6 comments:

madcapmum said...

Those concerts were a pretty strange phenomenon, weren't they? A bunch of rich people putting on a show for other rich people, ostensibly for the benefit of poor people. I don't know, something didn't connect for me in all that... must be something wrong with me, I guess.

That bit about conservation hitting home is true for me, too, in a much smaller way, of course. Now that I'm trying to grow some of my own food, I'm far more aware of what chemicals touch my yard, and my neighbour's yards, and the town policies concerning herbicides and pesticides, because I know it's circling around back to my carrots.

the Contrary Goddess said...

I find the whole idea, "end poverty now" so strange that I can't even find words for it. Not that I think grinding poverty or starvation are good things, but that the causes of it are political corruption and greed locally. You know, is Brad Pitt going to go in and kill Mugabe (or whoever) in order to improve things? Because that is what it would take. (and a lot more too of course)

Shelly said...

And the Goddess has spoke! So be it
The Shakers have a saying that I love "Hands to Work, Hearts to God"
Work equals worship. People Do what's important to them.People are blind and don't want healed cause that takes to much effort on their part.

Brent F said...

Been to Africa...this year. Not that it make me better than anyone else, but I think that if 15% of the "wealthy" gave 10% of their resources to actual aid workers (i personally know a couple) and not governments giving money to governments, we could really see this poverty epidemic turned around. The problem is that we as westerners are oblivious...the average person doesn't know that 46% of the population in Africa is aged 14 years old and YOUNGER...and that 50% of those childeren are orphans due to the AIDS pandemic. Or that 5 children die EVERY SECOND in Africa, from aids, starvation, disease, ect. I totally agree that giving big money to big government buracracies is not the way to go, but anything we can do as individuals to help just one child, make a world of difference! Keep up the great conversation...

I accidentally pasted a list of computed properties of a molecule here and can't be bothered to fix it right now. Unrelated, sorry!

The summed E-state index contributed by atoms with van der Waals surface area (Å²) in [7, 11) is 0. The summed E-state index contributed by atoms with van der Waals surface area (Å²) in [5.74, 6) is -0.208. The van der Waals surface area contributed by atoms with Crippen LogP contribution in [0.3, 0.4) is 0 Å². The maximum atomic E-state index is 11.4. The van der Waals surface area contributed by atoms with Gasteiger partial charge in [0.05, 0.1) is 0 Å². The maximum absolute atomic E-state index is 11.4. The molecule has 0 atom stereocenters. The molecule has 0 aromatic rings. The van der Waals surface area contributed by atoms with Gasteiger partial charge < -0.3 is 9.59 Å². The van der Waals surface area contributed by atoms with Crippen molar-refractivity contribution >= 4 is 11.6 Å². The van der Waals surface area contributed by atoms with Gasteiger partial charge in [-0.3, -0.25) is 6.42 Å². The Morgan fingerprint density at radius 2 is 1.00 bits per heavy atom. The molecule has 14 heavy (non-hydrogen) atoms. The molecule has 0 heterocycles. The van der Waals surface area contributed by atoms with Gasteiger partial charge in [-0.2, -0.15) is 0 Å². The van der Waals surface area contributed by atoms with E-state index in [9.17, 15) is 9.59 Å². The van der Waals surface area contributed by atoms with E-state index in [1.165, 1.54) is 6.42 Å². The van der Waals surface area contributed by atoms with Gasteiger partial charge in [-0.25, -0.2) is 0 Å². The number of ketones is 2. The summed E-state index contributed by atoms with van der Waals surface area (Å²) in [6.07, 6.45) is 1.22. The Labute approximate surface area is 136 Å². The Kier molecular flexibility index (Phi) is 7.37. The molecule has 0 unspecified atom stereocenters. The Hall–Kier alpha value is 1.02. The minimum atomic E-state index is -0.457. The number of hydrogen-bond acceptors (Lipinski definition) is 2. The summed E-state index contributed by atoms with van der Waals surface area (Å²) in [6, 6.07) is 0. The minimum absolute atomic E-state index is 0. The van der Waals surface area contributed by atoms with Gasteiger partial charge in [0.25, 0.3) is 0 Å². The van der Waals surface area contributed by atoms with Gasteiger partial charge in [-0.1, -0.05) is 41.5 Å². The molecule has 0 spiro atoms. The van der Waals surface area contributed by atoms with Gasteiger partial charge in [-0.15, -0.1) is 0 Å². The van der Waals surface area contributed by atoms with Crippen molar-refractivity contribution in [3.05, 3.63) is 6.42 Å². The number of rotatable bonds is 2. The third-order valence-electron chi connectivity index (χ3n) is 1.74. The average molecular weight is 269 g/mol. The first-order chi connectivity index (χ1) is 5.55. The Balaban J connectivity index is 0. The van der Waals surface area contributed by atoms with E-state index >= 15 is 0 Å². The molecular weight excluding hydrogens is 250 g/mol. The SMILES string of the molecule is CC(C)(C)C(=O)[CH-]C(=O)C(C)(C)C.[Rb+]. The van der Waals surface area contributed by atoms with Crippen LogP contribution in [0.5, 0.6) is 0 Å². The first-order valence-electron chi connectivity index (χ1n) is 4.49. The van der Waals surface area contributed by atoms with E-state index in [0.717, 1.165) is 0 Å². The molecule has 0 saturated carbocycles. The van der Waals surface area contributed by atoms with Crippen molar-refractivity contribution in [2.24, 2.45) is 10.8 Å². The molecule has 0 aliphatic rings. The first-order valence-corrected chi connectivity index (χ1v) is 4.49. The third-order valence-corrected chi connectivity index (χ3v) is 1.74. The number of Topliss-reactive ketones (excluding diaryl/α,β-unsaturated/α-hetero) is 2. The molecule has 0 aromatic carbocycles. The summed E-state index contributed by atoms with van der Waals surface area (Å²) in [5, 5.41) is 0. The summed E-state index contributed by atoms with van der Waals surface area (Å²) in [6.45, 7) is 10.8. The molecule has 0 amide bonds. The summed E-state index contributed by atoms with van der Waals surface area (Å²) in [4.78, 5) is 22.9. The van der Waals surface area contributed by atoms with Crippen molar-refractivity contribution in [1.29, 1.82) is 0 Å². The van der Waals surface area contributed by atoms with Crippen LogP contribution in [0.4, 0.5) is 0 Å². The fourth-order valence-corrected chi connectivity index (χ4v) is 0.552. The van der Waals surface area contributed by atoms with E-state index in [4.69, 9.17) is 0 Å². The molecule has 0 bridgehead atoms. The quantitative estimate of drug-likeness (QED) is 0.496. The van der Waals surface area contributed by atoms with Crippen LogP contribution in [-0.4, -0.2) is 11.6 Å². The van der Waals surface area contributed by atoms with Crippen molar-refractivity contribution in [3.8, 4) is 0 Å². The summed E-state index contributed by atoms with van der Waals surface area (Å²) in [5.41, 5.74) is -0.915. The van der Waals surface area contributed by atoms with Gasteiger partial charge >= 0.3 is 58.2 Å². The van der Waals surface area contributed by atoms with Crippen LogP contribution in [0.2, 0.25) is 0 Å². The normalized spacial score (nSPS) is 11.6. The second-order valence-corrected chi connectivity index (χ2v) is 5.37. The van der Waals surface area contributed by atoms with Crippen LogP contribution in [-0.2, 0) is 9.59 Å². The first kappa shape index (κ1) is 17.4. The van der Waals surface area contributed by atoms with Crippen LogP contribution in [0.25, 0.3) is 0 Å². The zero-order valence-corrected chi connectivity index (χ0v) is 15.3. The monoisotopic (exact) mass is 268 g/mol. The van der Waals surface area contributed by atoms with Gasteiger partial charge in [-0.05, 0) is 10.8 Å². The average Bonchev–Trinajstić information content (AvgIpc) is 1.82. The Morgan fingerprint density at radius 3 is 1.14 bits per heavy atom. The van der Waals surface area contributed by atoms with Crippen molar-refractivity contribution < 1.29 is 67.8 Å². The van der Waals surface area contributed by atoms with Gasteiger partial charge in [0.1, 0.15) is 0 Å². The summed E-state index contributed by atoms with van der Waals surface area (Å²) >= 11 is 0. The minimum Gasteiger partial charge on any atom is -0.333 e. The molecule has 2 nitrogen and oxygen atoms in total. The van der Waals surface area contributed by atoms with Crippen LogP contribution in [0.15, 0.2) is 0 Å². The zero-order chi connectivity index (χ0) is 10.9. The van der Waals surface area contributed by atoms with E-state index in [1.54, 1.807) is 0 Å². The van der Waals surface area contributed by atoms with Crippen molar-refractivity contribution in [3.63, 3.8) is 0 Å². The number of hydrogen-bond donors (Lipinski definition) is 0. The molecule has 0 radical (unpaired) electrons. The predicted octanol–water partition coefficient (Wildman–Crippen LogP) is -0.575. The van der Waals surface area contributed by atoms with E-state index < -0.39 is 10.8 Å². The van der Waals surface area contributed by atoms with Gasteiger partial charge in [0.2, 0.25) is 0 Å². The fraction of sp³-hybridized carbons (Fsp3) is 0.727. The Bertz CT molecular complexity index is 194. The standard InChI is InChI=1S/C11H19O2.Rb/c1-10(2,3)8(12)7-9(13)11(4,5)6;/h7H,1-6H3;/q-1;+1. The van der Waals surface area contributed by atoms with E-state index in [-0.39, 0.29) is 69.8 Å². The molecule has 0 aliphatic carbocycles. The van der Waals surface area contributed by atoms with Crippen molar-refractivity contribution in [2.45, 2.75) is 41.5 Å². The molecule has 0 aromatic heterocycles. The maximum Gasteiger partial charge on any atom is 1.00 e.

the Contrary Goddess said...

Shelly -- that really did sound way more radical and preachery than I wished but it was as good as I could do at the time. But I totally get that our life IS our religion. People DO what is important to them, really, no matter what they SAY.

brent -- that AIDS is still pandemic in Africa is another failure of the culture. Now, truth be told, I think the whole empire thing, and the whole missionary thing, caused a lot of the cultural problems by destrying the indiginous culture. Much like all the aid programs to the Appalachians -- and the people I don't like much who come here to propogate those programs (me gritting teeth here) -- do to Appalachian culture. Although we Appalachians have proven to be pretty tough against that.

Not that there are any easy "answers", which is why I personally think we all have to choose to live ourselves sustainably because each of us choosing that worldwide is the only "answer".

Brent F said...

You are right in the Empire and Missionary thing sometimes destroying indiginous culture...there are many missionary scocieties that propogate that...live your life the way we say and we will give you aid...but that is not how the original missionary taught us to do it!It's exactly the opposite...here is My aid, and by taking it your life will change, and your culture will be able to flourish! I mean if you look at Africa, if the world is not careful, whole cultures will be eliminated, because all the adults who are able to teach culture to the younger generations will have died off! I am an advocate for individuals doing what they can to change the world, and as more individuals catch this vission, and start doing this, the world will change, one individual at a time!